erlang:now() in erlang 4.9.1 on Linux
Wed Apr 19 11:46:09 CEST 2000
Sorry, I meant to cancel this post, but my fingers tricked me.
I've read erl_time_sup.c and have nothing really intelligent to
contribute at the moment.
On Wed, 19 Apr 2000, Ulf Wiger wrote:
>I don't know if this answers your questions, but it may provide some
>background to erlang:now() issues.
>At AXD 301, we've had some problems with the internal time
>representation, as we've run some pretty abusive tests on the network
>time synchronization mechanisms. We voiced the requirement that the
>real-time clock must operate reliably regardless of the system time.
>The specific problem is when you do stuff like "rdate" on a running
>system, or someone manually alters the system clock. In previous
>versions of Erlang/OTP, this was disastrous for the system, since
>timeouts, and erlang:now(), were based on the system clock.
>For example, if the system time was set back a couple of hours,
>timeout activity in Erlang would basically stop until the system
>clock "caught up" with the Erlang clock. This would throw our system
>into some kind of undefined state.
>In our current, patched version of OTP R5B01, we have a VM modified to
>decouple the internal Erlang clock from the system clock, and then
>checkpoint the two every once in a while. Should the clocks drift
>apart, the internal Erlang clock will adjust itself (=< +-1%) to
>slowly synchronize with the system clock.
>On Wed, 19 Apr 2000 wrote:
>>When trying to measure time we get really weird values from the
>>'erlang:now()' when two successive calls to it are done with less than
>>100 microseconds between the two calls. The values are far too low; 0,
>>1 microseconds are reported even when maybe 60-80 has passed. If the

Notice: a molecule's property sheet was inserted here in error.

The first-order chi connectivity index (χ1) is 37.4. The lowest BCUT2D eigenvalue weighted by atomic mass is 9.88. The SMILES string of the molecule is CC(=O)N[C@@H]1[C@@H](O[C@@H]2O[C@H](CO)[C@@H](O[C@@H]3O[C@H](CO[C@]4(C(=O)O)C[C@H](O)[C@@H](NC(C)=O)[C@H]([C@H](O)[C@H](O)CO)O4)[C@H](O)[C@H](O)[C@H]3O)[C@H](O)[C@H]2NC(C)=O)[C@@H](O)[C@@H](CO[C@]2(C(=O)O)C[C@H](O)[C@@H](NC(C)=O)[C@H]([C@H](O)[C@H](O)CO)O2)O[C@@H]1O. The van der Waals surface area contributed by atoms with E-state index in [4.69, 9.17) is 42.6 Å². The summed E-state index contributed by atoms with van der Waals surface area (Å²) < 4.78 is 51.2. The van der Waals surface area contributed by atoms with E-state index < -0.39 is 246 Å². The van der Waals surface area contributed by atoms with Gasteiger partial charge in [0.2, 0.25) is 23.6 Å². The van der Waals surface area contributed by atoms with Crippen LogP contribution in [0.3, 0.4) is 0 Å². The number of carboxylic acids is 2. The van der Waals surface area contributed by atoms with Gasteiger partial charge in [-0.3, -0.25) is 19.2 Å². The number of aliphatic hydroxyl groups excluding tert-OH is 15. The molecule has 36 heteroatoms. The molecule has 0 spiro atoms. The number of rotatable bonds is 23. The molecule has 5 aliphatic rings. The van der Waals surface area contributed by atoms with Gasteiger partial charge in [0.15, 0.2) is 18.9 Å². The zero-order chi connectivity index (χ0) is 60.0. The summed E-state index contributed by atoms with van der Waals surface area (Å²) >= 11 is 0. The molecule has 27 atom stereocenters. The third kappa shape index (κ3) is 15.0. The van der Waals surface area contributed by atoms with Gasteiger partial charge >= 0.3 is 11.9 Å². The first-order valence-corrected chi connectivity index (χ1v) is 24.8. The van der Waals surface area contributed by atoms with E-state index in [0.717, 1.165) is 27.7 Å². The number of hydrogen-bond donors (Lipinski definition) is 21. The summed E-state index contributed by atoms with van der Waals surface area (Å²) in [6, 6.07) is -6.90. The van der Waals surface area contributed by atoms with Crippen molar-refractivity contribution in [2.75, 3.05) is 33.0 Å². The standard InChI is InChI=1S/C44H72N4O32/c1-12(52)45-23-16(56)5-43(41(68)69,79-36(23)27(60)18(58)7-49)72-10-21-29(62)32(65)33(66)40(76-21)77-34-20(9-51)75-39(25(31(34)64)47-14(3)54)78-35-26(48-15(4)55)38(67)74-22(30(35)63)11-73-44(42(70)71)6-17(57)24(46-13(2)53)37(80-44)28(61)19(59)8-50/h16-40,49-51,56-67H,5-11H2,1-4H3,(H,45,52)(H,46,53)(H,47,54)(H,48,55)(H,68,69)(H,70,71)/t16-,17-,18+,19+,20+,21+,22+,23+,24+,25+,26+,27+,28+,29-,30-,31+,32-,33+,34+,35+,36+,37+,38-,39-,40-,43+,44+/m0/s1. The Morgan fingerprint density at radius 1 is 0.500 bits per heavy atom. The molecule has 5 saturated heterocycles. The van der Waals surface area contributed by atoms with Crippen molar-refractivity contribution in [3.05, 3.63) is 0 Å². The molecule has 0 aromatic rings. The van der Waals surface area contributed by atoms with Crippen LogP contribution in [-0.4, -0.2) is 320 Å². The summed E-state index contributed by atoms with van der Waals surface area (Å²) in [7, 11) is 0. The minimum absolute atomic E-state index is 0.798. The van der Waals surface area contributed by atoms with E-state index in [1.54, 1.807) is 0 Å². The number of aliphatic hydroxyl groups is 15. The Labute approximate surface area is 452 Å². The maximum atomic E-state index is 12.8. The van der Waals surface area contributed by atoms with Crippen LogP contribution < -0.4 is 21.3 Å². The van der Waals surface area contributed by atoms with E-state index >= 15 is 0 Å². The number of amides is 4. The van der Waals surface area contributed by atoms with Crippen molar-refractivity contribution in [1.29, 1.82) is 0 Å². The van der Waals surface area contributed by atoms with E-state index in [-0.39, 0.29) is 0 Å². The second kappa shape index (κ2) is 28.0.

>>calls are made further apart timewise they suddenly jump up to
>>reasonable represent the passed time (when > ~100 micro has passed).
>>For example, calling gettimeofday() in Linux directly every ~7
>>microseconds also returns ~7 micro each time.
>>Looking at the erl_time_sup.c one sees that it builds without
>>gethrtime() (since its not available in plain Linux) and with the
>>'CORRECT_USING_TIMES' defined. 'erlang:now()' results in a call to
>>get_tolerant_timeofday(void) which does a number of things, some
>>regarding internal erlang timing etc.
>>I asume (hopefully) that the get_tolerant_timeofday(void) does the
>>right things regarding Erlangs internal view of time, but is its
>>side-effect on functions like erlang:now() really desirable?
>>If so, how is one to measure time in a way that avoids these "jumps"?
>>Write a linked in driver calling gettimeofday() directly etc..?
Ulf Wiger, Chief Designer AXD 301 <>
Ericsson Telecom AB tfn: +46 8 719 81 95
Varuvägen 9, Älvsjö mob: +46 70 519 81 95
S-126 25 Stockholm, Sweden fax: +46 8 719 43 44
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